Rueff, in his book The Age of Inflation (1964), showed that US external deficits are inflationary and could destabilize the world economy. He pointed out that the US, as the issuer of the reserve currency, could run external deficits indefinitely without facing any real payment constraints. He also showed that holdings of US dollars by central banks entail a duplication of money creation. Besides money creation in the creditor country, holdings of US dollars are repatriated to the US for interest-bearing US securities by foreign central banks. The repatriated dollars increase liquidity in the US and puts downward pressure on interest rates. In the current crisis, this sequence of events has fueled securitization of mortgage loans and contributed to the housing bubble.
The only sure way to stabilize the world economy is to create a world central bank and a return to a single reserve currency. Such a reserve currency was for centuries gold, until the breakout of world war in 1914. Specie flowed from deficit countries and provided a regulating mechanism for orderly and stable world economy. Under such a system, no country could have an indefinite balance of payments deficit without loosing all its gold reserves. With the collapse of the gold standard, its replacement by the gold exchange standard (Genoa, 1922) and then floating exchange-rate system, a reserve currency center can permanently run an external deficit without loosing any real resources, as has the US.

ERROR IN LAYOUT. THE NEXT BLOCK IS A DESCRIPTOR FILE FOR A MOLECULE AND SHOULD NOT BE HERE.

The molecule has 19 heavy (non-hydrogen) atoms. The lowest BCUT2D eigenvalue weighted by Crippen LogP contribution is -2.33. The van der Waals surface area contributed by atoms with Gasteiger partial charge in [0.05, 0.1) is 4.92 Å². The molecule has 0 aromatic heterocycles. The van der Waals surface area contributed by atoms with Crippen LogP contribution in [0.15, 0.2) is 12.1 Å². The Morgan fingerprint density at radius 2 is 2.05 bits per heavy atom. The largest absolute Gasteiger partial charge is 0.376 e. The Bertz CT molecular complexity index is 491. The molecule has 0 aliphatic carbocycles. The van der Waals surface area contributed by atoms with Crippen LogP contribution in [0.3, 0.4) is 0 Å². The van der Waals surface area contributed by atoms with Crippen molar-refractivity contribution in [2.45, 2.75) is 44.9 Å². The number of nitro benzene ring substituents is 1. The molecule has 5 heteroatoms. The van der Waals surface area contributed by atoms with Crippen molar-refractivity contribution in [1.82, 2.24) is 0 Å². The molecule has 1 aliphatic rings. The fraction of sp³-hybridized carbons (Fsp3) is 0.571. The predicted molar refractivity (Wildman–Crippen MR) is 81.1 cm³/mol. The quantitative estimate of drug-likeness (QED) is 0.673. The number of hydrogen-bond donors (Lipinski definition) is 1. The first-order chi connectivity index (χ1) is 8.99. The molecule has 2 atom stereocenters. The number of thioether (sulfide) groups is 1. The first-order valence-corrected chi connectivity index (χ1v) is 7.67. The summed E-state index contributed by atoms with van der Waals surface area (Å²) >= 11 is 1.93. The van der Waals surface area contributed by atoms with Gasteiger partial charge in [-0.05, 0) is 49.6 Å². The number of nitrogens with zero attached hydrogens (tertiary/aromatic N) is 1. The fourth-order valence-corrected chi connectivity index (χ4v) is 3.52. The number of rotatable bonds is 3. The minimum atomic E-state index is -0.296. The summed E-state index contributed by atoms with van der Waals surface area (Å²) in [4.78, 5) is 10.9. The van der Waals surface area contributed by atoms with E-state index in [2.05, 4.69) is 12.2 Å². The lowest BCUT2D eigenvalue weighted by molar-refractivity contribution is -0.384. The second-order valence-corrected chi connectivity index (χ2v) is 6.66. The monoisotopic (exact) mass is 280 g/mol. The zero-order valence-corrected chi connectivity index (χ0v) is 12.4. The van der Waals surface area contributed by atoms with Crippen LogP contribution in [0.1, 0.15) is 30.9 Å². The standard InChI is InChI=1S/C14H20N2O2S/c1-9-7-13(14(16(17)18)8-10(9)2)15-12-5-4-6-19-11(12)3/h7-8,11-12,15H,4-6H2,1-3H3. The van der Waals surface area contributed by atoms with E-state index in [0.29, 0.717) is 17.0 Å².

What are the advantages of a world central bank and a single reserve currency? A world central bank would obviate the need for continuous surveillance of macroeconomic policies around the world by neutralizing the effects of expansionary policies of reserve currencies on world inflation, trade, and exchange rates. Each reserve currency country would face the same constraint as under the gold standard. While a reserve currency can exact seignorage on its own economy, it cannot do so for the rest of the world countries. A single reserve currency would eliminate duplication of money creation and would therefore mitigate inflation.
The single reserve currency would circulate along with other currencies as a mean of payments. The world central bank should have a strict and primary obligation to follow a fixed rule and would not be allowed to adopt discretionary policies. Its role would be only to provide a safe and stable reserve currency, and not the achievement of full employment for the world economy. Such a goal should be left to member countries. The new central bank should not fix interest rates. It has to be a pure central bank, while the single reserve currency could be pegged to a basket of commodities providing it with a constant purchasing power.
Certainly, gathering political consensus for a common central bank and a single reserve currency will be a long process and arduous. Nonetheless, a first practical step could be for central banks to revert de facto to gold and convert their holdings in paper currencies into bullion. Although bullion does not earn interest income, indirect returns arising from monetary stability far exceed interest income earned on securities. Gold neutralizes the effects of expansionary fiscal and monetary policies in a reserve currency country on the rest of the world economies. These economies would continue to grow in a stable fashion without being taxed by reserve currency countries, and without suffering permanent inflation and financial instability.